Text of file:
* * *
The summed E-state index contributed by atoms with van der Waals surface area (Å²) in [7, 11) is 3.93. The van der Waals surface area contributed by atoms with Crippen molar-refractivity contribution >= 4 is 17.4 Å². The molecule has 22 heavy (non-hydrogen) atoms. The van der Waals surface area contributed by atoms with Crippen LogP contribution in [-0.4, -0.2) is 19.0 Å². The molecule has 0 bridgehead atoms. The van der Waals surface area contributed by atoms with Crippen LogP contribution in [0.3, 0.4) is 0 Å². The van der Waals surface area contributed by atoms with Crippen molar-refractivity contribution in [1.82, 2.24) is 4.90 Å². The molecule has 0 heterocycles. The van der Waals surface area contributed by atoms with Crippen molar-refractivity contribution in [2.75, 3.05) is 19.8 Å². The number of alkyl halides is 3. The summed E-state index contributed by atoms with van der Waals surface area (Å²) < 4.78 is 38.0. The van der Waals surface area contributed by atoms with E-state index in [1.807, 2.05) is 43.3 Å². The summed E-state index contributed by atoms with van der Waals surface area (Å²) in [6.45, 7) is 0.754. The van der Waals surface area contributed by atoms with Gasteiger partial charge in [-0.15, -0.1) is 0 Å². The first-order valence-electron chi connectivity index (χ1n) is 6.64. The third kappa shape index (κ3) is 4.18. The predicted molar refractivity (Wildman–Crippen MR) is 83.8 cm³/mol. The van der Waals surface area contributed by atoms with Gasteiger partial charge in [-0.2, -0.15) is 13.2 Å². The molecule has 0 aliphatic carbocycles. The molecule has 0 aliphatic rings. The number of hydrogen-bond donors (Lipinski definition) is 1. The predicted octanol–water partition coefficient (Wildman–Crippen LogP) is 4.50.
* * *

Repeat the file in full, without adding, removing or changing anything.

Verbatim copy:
The summed E-state index contributed by atoms with van der Waals surface area (Å²) in [7, 11) is 3.93. The van der Waals surface area contributed by atoms with Crippen molar-refractivity contribution >= 4 is 17.4 Å². The molecule has 22 heavy (non-hydrogen) atoms. The van der Waals surface area contributed by atoms with Crippen LogP contribution in [-0.4, -0.2) is 19.0 Å². The molecule has 0 bridgehead atoms. The van der Waals surface area contributed by atoms with Crippen LogP contribution in [0.3, 0.4) is 0 Å². The van der Waals surface area contributed by atoms with Crippen molar-refractivity contribution in [1.82, 2.24) is 4.90 Å². The molecule has 0 heterocycles. The van der Waals surface area contributed by atoms with Crippen molar-refractivity contribution in [2.75, 3.05) is 19.8 Å². The number of alkyl halides is 3. The summed E-state index contributed by atoms with van der Waals surface area (Å²) < 4.78 is 38.0. The van der Waals surface area contributed by atoms with E-state index in [1.807, 2.05) is 43.3 Å². The summed E-state index contributed by atoms with van der Waals surface area (Å²) in [6.45, 7) is 0.754. The van der Waals surface area contributed by atoms with Gasteiger partial charge in [-0.15, -0.1) is 0 Å². The first-order valence-electron chi connectivity index (χ1n) is 6.64. The third kappa shape index (κ3) is 4.18. The predicted molar refractivity (Wildman–Crippen MR) is 83.8 cm³/mol. The van der Waals surface area contributed by atoms with Gasteiger partial charge in [-0.2, -0.15) is 13.2 Å². The molecule has 0 aliphatic carbocycles. The molecule has 0 aliphatic rings. The number of hydrogen-bond donors (Lipinski definition) is 1. The predicted octanol–water partition coefficient (Wildman–Crippen LogP) is 4.50.